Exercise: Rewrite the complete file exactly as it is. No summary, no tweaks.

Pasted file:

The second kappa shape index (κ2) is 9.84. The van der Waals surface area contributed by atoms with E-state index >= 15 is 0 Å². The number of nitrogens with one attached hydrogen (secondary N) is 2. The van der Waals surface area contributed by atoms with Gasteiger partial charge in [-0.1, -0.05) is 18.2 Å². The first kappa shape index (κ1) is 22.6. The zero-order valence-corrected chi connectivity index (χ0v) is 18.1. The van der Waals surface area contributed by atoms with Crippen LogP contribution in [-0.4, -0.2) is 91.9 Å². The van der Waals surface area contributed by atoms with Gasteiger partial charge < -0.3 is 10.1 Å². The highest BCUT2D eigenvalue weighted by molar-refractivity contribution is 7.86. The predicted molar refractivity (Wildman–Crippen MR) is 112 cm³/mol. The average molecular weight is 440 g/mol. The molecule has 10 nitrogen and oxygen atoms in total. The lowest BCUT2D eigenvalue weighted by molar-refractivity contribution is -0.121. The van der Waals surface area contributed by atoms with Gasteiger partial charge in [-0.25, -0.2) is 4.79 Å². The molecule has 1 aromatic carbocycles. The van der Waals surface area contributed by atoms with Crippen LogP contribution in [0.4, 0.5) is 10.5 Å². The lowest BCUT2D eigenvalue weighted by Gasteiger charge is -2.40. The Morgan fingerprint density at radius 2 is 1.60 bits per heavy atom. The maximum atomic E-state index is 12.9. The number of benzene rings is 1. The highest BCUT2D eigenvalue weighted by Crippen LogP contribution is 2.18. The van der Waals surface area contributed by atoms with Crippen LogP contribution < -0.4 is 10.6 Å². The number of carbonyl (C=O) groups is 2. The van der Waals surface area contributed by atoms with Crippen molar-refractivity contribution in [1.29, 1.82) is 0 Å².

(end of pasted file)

The second kappa shape index (κ2) is 9.84. The van der Waals surface area contributed by atoms with E-state index >= 15 is 0 Å². The number of nitrogens with one attached hydrogen (secondary N) is 2. The van der Waals surface area contributed by atoms with Gasteiger partial charge in [-0.1, -0.05) is 18.2 Å². The first kappa shape index (κ1) is 22.6. The zero-order valence-corrected chi connectivity index (χ0v) is 18.1. The van der Waals surface area contributed by atoms with Crippen LogP contribution in [-0.4, -0.2) is 91.9 Å². The van der Waals surface area contributed by atoms with Gasteiger partial charge < -0.3 is 10.1 Å². The highest BCUT2D eigenvalue weighted by molar-refractivity contribution is 7.86. The predicted molar refractivity (Wildman–Crippen MR) is 112 cm³/mol. The average molecular weight is 440 g/mol. The molecule has 10 nitrogen and oxygen atoms in total. The lowest BCUT2D eigenvalue weighted by molar-refractivity contribution is -0.121. The van der Waals surface area contributed by atoms with Gasteiger partial charge in [-0.25, -0.2) is 4.79 Å². The molecule has 1 aromatic carbocycles. The van der Waals surface area contributed by atoms with Crippen LogP contribution in [0.4, 0.5) is 10.5 Å². The lowest BCUT2D eigenvalue weighted by Gasteiger charge is -2.40. The Morgan fingerprint density at radius 2 is 1.60 bits per heavy atom. The maximum atomic E-state index is 12.9. The number of benzene rings is 1. The highest BCUT2D eigenvalue weighted by Crippen LogP contribution is 2.18. The van der Waals surface area contributed by atoms with Crippen LogP contribution < -0.4 is 10.6 Å². The number of carbonyl (C=O) groups is 2. The van der Waals surface area contributed by atoms with Crippen molar-refractivity contribution in [1.29, 1.82) is 0 Å².